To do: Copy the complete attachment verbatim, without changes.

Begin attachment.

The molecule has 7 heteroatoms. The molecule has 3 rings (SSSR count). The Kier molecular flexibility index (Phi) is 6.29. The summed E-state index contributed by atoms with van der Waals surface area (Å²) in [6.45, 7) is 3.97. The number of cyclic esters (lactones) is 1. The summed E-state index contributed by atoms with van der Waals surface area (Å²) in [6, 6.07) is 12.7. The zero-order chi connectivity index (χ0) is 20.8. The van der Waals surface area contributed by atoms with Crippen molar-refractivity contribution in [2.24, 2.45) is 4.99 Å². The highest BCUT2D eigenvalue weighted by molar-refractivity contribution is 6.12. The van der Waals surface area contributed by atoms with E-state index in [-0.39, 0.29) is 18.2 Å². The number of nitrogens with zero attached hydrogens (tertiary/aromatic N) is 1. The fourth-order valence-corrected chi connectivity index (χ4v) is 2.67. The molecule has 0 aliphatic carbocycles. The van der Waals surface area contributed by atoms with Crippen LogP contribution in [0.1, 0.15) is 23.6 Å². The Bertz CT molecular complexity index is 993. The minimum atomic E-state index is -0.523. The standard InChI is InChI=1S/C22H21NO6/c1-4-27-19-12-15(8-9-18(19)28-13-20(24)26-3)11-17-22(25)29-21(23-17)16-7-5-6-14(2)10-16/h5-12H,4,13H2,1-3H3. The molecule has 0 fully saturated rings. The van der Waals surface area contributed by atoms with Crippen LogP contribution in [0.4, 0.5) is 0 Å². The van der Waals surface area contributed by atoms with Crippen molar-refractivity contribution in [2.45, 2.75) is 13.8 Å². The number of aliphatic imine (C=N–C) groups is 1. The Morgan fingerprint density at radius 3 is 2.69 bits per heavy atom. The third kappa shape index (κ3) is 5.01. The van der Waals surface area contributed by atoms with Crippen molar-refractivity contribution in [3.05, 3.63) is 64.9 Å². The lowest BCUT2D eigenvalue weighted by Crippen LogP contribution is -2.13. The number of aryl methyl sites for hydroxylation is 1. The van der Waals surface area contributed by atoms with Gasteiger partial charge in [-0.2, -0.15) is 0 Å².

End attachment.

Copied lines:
The molecule has 7 heteroatoms. The molecule has 3 rings (SSSR count). The Kier molecular flexibility index (Phi) is 6.29. The summed E-state index contributed by atoms with van der Waals surface area (Å²) in [6.45, 7) is 3.97. The number of cyclic esters (lactones) is 1. The summed E-state index contributed by atoms with van der Waals surface area (Å²) in [6, 6.07) is 12.7. The zero-order chi connectivity index (χ0) is 20.8. The van der Waals surface area contributed by atoms with Crippen molar-refractivity contribution in [2.24, 2.45) is 4.99 Å². The highest BCUT2D eigenvalue weighted by molar-refractivity contribution is 6.12. The van der Waals surface area contributed by atoms with E-state index in [-0.39, 0.29) is 18.2 Å². The number of nitrogens with zero attached hydrogens (tertiary/aromatic N) is 1. The fourth-order valence-corrected chi connectivity index (χ4v) is 2.67. The molecule has 0 aliphatic carbocycles. The van der Waals surface area contributed by atoms with Crippen LogP contribution in [0.1, 0.15) is 23.6 Å². The Bertz CT molecular complexity index is 993. The minimum atomic E-state index is -0.523. The standard InChI is InChI=1S/C22H21NO6/c1-4-27-19-12-15(8-9-18(19)28-13-20(24)26-3)11-17-22(25)29-21(23-17)16-7-5-6-14(2)10-16/h5-12H,4,13H2,1-3H3. The molecule has 0 fully saturated rings. The van der Waals surface area contributed by atoms with Crippen LogP contribution in [0.4, 0.5) is 0 Å². The van der Waals surface area contributed by atoms with Crippen molar-refractivity contribution in [2.45, 2.75) is 13.8 Å². The number of aliphatic imine (C=N–C) groups is 1. The Morgan fingerprint density at radius 3 is 2.69 bits per heavy atom. The third kappa shape index (κ3) is 5.01. The van der Waals surface area contributed by atoms with Crippen molar-refractivity contribution in [3.05, 3.63) is 64.9 Å². The lowest BCUT2D eigenvalue weighted by Crippen LogP contribution is -2.13. The number of aryl methyl sites for hydroxylation is 1. The van der Waals surface area contributed by atoms with Gasteiger partial charge in [-0.2, -0.15) is 0 Å².